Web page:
Sometimes a TV programme can surprise you, especially if you know little about it all. Two Doors Down was definitely one of those shows and I was shocked at how many times I laughed throughout the course of the hour. Though you could tell it was originally conceived as a radio play, Simon Carlyle’s script was incredibly funny nonetheless. There were plenty of off the cuff gags that came out of nowhere while the social situation that the central couple found themselves in was instantly recognisable. Though the majority of the characters, especially Cathy and Colin, were fairly broadly drawn they at least felt like real people. I loved all the little jokes from Cathy’s constant attempts to outdo Beth to the constant mispronunciation of Henning’s name. For a comedy that originated on the radio, I was surprised how many visual gags were included in the piece. One particular highlight was a set piece involving Caroline which made me laugh out loud. Of all the subplots, the only one that I found a little unnecessary was the one involving the teenagers as I felt it added little to the overall comedy.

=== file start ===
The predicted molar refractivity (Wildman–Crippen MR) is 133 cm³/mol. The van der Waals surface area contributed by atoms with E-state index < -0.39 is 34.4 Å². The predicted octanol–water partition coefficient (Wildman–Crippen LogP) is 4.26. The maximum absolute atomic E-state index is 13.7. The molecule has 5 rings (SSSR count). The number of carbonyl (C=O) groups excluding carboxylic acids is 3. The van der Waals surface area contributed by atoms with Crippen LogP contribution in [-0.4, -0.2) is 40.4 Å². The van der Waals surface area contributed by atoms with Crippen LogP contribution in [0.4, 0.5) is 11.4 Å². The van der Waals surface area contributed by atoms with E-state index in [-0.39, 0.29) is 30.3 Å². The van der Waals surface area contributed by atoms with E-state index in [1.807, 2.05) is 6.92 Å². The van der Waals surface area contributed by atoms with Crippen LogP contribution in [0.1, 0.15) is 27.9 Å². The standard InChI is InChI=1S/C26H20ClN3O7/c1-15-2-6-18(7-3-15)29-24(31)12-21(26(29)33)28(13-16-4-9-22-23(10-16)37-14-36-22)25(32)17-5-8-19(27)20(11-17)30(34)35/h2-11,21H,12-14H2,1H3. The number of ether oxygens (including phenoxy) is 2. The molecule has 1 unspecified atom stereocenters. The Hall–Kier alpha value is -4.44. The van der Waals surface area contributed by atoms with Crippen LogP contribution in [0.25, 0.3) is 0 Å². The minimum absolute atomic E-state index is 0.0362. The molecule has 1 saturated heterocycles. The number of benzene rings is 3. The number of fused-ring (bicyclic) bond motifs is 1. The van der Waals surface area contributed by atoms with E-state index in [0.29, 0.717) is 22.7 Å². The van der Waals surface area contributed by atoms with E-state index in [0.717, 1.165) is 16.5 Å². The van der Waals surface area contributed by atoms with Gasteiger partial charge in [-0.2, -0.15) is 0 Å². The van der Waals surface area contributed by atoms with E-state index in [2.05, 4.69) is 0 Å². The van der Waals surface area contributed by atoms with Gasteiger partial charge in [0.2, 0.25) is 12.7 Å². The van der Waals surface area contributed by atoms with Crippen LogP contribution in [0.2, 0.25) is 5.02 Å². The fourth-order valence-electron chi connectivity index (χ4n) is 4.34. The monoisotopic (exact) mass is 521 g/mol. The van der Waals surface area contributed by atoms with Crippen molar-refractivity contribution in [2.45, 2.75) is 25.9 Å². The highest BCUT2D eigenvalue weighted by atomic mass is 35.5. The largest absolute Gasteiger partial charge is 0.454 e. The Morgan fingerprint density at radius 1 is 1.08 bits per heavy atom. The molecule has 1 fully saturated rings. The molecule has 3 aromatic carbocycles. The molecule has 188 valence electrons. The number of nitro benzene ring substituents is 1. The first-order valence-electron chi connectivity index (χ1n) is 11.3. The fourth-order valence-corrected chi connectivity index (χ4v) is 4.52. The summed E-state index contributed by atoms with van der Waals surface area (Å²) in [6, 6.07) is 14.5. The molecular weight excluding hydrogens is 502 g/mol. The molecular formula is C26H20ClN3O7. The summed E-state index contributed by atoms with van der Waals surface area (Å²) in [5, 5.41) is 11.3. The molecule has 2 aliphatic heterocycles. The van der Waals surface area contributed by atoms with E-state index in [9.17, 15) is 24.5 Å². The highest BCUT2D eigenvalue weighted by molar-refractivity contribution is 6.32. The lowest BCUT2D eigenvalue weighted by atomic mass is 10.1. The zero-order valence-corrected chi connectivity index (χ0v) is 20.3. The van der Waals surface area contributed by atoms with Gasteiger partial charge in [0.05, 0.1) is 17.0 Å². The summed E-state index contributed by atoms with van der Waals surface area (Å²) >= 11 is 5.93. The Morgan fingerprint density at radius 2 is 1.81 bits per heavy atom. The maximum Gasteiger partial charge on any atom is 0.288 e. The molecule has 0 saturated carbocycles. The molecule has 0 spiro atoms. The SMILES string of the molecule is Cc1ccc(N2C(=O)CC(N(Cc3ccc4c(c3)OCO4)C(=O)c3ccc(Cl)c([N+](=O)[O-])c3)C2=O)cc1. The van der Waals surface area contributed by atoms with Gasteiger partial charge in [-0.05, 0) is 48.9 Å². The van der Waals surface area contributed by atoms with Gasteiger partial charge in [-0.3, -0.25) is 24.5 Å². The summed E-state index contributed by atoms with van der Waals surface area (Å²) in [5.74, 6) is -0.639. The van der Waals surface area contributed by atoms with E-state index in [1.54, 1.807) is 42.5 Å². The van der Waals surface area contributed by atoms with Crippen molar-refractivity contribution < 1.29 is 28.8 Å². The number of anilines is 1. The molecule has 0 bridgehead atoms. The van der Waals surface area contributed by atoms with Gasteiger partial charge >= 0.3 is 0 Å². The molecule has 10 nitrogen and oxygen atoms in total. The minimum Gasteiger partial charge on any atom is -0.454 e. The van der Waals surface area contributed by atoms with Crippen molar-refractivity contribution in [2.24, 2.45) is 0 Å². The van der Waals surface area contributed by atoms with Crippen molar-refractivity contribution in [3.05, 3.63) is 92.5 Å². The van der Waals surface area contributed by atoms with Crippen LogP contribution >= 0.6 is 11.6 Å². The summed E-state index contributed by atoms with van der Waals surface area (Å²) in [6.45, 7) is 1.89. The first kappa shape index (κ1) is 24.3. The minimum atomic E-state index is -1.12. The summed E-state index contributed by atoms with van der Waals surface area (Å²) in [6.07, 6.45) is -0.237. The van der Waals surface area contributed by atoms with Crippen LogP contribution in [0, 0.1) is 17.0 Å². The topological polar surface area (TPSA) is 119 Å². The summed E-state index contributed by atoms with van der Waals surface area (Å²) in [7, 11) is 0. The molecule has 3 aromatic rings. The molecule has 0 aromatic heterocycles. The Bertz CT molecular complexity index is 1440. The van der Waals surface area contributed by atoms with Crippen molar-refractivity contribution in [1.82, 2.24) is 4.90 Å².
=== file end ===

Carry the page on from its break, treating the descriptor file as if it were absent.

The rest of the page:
In addition to Carlyle’s script, the ensemble cast did their best to make the material as funny as possible. Arabella Weir and Alex Norton were brilliant as the central couple and portrayed a couple of down-to-Earth people who were forced to host a nightmarish party. Norton was particularly great at playing Eric’s discomfort of having to make small talk with Tony and it was interesting to see the progression of the story between he and Ian. Meanwhile Weir excelled at making her character the most normal of the bunch and was adept at anchoring the entire story. I personally felt the best performance came from Greg McHugh as the cautious Tony, who eventually got more boisterous during the evening. McHugh’s portrayal of Tony was a million miles away from the character he’s best known for playing, Howard in Fresh Meat. Meanwhile Doon Mackichan played to her strengths as the obnoxious and passive aggressive Cathy who was unable to get the last laugh. One of the negatives of Two Doors Down is the way it wastes the talented Sharon Rooney. Anybody who saw My Mad Fat Diary knows how much of a talent Rooney is and I felt she could’ve been given a lot more to do as the teenage Sophie.
Overall, there was much to like about Two Doors Down which turned out to be one of the most pleasant surprises of the entire festive period. The script was well-paced, packed full of great jokes and well-observed awkward situations. Though not all of the stories were engaging as they possibly should’ve been, the cast did their best to make the show as entertaining as possible. While I might not remember it in a few months’ time, Two Doors Down was at least entertaining when I was watching it and sometimes that’s all you need.
Did you enjoy Two Doors Down? Did you find it as funny as I did?